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Starship may launch at dawn with SpaceX

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On Wednesday, the Federal Aviation Administration announced its approval of a commercial launch license for SpaceX’s third full-scale test flight of the Starship rocket.

This is the last regulatory obstacle that SpaceX must overcome in order to launch Starship from South Texas. The third launch of the world’s most potent rocket, following two trial flights in the previous year, is planned for Thursday morning.

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The Starship rocket and Super Heavy booster from SpaceX will launch from the Starbase test site located on the Texas Gulf Coast, only a few miles north of the US-Mexico border. The launch opportunity for the rocket, which stands at a height of around 400 feet (121 meters), begins at 7 am CDT (12:00 UTC) on Thursday and lasts for a duration of 110 minutes.

Starship may launch at dawn with SpaceX

The Federal Aviation Administration (FAA) stated that SpaceX has successfully fulfilled all the necessary criteria related to safety, environmental impact, policy adherence, and financial accountability.

The Federal Aviation Administration (FAA) stated that the license is applicable to every stage of the proposed OFT-3 (Orbital Flight Test-3) operation. “This encompasses the necessary preparations before a flight and the moment when the spacecraft takes off from Texas. It also involves the controlled descent and landing of the Super Heavy booster in the Gulf of Mexico, as well as the controlled descent and landing of the Starship vehicle in the Indian Ocean.”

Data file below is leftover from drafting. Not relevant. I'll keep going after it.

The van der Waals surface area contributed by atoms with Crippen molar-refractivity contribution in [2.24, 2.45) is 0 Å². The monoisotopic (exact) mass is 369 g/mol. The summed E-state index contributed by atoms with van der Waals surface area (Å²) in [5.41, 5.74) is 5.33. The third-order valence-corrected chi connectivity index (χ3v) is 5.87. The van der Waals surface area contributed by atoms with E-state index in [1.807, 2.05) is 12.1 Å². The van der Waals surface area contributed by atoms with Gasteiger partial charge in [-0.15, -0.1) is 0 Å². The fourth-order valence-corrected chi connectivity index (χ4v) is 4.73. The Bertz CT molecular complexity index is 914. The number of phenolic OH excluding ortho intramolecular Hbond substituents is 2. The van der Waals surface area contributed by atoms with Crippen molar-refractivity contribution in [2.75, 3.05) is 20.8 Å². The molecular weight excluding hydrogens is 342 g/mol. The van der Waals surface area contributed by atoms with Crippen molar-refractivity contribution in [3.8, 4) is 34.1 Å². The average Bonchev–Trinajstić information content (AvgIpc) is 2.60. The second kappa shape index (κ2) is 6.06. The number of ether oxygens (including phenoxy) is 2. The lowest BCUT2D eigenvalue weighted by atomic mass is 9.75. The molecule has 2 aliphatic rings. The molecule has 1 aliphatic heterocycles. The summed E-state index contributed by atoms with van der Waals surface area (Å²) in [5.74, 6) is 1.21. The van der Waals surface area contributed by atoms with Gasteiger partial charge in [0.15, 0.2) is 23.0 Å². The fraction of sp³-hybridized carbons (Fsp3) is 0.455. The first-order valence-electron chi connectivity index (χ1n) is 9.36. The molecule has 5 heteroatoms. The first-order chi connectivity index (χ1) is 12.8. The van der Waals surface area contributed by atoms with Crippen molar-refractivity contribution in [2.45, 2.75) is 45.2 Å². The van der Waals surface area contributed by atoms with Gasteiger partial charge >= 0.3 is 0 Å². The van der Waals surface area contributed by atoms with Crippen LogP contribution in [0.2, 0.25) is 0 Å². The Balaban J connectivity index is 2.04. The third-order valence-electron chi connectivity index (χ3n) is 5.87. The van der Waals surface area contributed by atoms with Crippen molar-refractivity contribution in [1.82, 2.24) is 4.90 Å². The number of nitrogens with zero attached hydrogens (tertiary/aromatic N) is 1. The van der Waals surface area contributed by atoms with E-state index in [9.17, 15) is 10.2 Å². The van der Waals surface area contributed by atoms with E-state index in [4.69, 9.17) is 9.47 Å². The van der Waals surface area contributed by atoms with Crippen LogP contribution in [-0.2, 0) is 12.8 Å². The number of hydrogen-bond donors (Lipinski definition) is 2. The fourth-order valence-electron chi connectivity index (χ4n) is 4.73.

SpaceX will attempt to land Starship in the Indian Ocean for the first time. Last year, there were two test flights planned to end with a splashdown in the Pacific Ocean. However, SpaceX has modified the trajectory for this launch to achieve some extra test goals, such as restarting a Raptor engine in space for the first time.

The Federal Aviation Administration (FAA) conducted a “tiered environmental assessment” to examine the environmental impacts of a Starship spacecraft’s reentry and water landing in the Indian Ocean. The idea put forth by SpaceX was approved by federal officials.

Should Starship successfully launch inside the designated launch window on Thursday, it would take off approximately 40 minutes prior to sunrise at Starbase. This upcoming launch of Starship will mark its first night launch. However, the liftoff is scheduled to occur close to daybreak, which means that the rocket’s growing engine plumes will be illuminated by sunlight as it ascends into the upper atmosphere.

Twilight launches are impressive and frequently result in a phenomenon known as the “jellyfish” effect, caused by sunlight reflecting off ice crystals in the exhaust trail of a rocket. This vibrant phenomena is extremely captivating whether observed against a dark sky prior to sunrise or following dusk. The visibility of a rocket’s jellyfish exhaust trail is contingent upon cloud cover. However, under the assumption of clear skies, a Starship launch at the beginning of the launch window on Thursday may be observable from locations as distant as Houston and other areas around the Gulf Coast.